CMS Announces Proposed Stark Law Revisions
On July 15, 2015, the Centers for Medicare and Medicaid Services (“CMS”) published proposed revisions to the regulations implementing the physician self-referral law, or Stark Law. If enacted, these revisions could allow healthcare providers greater flexibility in their physician relationships and help them avoid high financial penalties for purely technical violations.
Stark Law Background
The Stark Law governs relationships between physicians and the providers to which they refer certain designated health services (“DHS”). DHS includes many commonly ordered health care services, such as durable medical equipment, home health care, physical therapy, laboratory and imaging.
The Stark Law was enacted in response to concerns about overutilization of DHS within the Medicare program. Its restrictions were intended to ensure that all financial relationships between DHS providers and physicians were for legitimate services, rather than disguised incentives to encourage physicians to order DHS that was not medically necessary or to choose a particular provider of DHS for reasons other than the best interests of the patient.
In order to receive Medicare reimbursement for DHS, all financial relationships between an entity furnishing or providing DHS (“DHS Entity”) and the referring physician must satisfy a statutory or regulatory exception to the Stark Law. The Stark Law contains exceptions for a variety of financial relationships, including space and equipment leases, employment and personal service arrangements, certain ownership interests in physician practices and other entities, and many other common compensation and ownership relationships.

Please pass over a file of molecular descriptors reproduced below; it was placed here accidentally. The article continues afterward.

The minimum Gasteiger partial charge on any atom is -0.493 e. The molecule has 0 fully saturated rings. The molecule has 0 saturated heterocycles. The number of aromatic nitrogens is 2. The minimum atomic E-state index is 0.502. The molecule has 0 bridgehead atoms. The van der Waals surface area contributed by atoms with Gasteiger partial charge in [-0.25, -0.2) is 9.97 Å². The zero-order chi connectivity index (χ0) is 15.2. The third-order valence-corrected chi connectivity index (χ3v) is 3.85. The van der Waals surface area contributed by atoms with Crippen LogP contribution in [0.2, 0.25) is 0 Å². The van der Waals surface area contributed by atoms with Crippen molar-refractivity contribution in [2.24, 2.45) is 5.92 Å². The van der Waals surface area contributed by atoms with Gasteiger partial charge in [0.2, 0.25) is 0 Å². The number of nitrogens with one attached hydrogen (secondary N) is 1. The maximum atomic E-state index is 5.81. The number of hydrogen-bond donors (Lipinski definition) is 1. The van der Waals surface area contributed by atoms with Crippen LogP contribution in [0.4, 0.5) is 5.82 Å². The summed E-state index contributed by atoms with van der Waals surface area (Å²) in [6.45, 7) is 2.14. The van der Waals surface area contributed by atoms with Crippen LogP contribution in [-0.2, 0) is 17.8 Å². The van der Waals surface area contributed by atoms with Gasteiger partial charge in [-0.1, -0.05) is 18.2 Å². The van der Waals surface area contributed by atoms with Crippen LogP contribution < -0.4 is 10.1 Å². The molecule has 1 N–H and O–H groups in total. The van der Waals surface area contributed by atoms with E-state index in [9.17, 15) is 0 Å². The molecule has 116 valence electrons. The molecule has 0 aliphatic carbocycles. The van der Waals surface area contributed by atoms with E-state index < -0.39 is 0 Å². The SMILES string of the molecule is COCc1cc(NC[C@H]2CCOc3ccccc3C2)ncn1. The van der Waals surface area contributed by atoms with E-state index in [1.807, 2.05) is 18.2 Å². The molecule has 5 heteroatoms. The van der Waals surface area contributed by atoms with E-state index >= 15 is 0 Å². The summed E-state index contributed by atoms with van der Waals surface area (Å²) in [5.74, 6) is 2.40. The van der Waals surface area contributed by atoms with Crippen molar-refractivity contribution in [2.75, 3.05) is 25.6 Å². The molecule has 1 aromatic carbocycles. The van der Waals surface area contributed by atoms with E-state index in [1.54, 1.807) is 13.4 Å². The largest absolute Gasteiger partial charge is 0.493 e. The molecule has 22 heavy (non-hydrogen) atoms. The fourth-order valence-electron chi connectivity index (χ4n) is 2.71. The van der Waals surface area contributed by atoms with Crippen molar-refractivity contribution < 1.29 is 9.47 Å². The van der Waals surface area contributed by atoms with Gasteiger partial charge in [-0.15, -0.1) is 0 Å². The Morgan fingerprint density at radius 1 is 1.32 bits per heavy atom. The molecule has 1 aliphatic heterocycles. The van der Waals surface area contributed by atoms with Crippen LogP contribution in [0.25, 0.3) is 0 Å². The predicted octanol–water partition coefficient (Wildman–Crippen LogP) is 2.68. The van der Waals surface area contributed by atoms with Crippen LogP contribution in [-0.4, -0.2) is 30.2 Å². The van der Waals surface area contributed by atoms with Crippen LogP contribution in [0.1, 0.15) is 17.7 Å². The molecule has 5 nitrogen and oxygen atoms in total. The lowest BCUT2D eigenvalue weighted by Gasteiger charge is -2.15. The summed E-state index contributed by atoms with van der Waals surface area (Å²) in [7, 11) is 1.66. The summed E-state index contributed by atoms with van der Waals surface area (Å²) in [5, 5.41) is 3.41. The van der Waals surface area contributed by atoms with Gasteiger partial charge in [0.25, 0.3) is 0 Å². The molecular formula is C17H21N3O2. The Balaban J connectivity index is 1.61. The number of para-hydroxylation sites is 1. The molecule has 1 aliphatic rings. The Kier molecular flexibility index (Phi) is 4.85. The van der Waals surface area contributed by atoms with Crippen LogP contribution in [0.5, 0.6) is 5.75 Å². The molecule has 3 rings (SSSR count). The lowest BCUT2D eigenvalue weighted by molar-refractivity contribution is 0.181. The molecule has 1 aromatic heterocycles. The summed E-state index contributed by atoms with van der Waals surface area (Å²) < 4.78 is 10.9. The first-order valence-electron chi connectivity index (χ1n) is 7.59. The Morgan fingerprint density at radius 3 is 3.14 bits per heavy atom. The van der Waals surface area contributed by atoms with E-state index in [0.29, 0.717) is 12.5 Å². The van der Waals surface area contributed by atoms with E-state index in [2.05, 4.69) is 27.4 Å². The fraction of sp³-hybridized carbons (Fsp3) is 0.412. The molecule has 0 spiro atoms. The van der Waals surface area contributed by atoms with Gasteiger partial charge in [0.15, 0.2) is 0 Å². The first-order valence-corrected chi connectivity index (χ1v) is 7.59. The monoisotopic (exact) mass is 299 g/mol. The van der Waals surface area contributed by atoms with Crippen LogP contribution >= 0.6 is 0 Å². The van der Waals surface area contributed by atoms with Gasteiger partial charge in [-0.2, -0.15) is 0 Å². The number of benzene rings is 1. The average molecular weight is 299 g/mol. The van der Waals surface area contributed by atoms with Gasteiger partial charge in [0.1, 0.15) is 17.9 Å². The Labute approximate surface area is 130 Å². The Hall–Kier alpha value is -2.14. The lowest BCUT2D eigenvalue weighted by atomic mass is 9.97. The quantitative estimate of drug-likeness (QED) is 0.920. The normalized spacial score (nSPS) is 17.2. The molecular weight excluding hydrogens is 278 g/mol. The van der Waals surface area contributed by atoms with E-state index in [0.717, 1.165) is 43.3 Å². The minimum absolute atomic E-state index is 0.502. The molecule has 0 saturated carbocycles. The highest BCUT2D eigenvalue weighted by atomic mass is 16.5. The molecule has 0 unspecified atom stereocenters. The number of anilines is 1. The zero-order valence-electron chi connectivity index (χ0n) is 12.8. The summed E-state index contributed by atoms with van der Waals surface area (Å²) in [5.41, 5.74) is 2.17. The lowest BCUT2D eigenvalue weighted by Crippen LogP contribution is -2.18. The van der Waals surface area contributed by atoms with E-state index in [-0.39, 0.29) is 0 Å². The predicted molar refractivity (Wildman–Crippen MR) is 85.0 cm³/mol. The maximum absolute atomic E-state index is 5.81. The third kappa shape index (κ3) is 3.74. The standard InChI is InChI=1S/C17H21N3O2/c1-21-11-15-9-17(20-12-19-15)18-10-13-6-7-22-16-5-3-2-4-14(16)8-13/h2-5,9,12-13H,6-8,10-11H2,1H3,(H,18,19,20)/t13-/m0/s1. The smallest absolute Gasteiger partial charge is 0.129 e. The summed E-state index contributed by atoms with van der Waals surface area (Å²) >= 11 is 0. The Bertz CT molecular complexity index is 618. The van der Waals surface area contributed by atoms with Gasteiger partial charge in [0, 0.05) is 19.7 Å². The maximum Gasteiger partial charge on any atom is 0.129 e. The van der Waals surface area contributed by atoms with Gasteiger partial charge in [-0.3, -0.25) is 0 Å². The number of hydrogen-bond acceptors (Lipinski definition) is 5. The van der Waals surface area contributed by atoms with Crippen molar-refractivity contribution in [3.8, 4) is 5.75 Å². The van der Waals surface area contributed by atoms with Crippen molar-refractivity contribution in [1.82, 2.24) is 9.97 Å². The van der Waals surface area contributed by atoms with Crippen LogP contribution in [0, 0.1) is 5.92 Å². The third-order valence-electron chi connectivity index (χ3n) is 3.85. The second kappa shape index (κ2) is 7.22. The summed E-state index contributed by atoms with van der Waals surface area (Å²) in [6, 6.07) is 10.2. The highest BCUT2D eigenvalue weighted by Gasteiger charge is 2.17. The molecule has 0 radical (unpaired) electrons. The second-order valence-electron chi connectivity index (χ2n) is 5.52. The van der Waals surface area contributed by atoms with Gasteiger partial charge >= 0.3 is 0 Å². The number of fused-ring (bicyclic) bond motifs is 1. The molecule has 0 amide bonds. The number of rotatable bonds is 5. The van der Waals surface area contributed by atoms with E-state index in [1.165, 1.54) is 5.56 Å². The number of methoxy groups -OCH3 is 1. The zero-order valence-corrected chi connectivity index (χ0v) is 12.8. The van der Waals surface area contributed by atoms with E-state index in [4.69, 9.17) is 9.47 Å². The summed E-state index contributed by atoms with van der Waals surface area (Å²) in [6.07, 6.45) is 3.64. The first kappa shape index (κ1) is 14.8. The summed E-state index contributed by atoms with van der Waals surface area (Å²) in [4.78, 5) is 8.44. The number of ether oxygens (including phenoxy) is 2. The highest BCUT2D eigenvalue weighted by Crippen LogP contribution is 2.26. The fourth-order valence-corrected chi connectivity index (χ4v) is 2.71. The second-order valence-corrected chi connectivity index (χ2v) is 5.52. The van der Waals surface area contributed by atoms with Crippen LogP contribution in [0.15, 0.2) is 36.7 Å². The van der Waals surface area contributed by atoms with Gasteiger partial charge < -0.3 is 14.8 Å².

However, these regulatory exceptions are complex and contain many technical requirements. The Stark Law is a strict liability statute, meaning that if a financial relationship fails to comply with any one of an exception’s requirements, the Stark Law is violated and the DHS Entity cannot seek Medicare reimbursement for those services. Any Medicare reimbursement received from a referral in violation of the Stark Law must be repaid, and the DHS Entity may be subject to additional penalties.
Overview of the Regulations
Over the past few years, many DHS Entities have entered into significant settlements to resolve what are often perceived as purely technical violations of the Stark Law. These DHS Entities have paid millions of dollars in penalties in connection with expired leases, forgotten signatures or other minor Stark Law violations that most agree pose a minimal risk to program integrity.